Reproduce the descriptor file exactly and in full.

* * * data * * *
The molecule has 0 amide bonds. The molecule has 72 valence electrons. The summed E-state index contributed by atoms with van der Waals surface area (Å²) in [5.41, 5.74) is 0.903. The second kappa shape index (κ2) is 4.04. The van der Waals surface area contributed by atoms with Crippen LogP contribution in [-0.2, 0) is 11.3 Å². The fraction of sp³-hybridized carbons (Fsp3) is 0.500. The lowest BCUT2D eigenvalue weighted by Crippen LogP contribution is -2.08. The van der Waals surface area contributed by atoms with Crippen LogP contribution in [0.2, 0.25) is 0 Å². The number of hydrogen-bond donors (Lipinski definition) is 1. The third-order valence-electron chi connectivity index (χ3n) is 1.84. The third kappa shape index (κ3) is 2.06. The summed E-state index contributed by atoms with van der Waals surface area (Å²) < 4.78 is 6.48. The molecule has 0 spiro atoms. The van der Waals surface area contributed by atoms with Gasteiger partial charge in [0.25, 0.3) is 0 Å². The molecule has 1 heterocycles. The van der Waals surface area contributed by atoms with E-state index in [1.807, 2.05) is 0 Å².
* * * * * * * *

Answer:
The molecule has 0 amide bonds. The molecule has 72 valence electrons. The summed E-state index contributed by atoms with van der Waals surface area (Å²) in [5.41, 5.74) is 0.903. The second kappa shape index (κ2) is 4.04. The van der Waals surface area contributed by atoms with Crippen LogP contribution in [-0.2, 0) is 11.3 Å². The fraction of sp³-hybridized carbons (Fsp3) is 0.500. The lowest BCUT2D eigenvalue weighted by Crippen LogP contribution is -2.08. The van der Waals surface area contributed by atoms with Crippen LogP contribution in [0.2, 0.25) is 0 Å². The number of hydrogen-bond donors (Lipinski definition) is 1. The third-order valence-electron chi connectivity index (χ3n) is 1.84. The third kappa shape index (κ3) is 2.06. The summed E-state index contributed by atoms with van der Waals surface area (Å²) < 4.78 is 6.48. The molecule has 0 spiro atoms. The van der Waals surface area contributed by atoms with Gasteiger partial charge in [0.25, 0.3) is 0 Å². The molecule has 1 heterocycles. The van der Waals surface area contributed by atoms with E-state index in [1.807, 2.05) is 0 Å².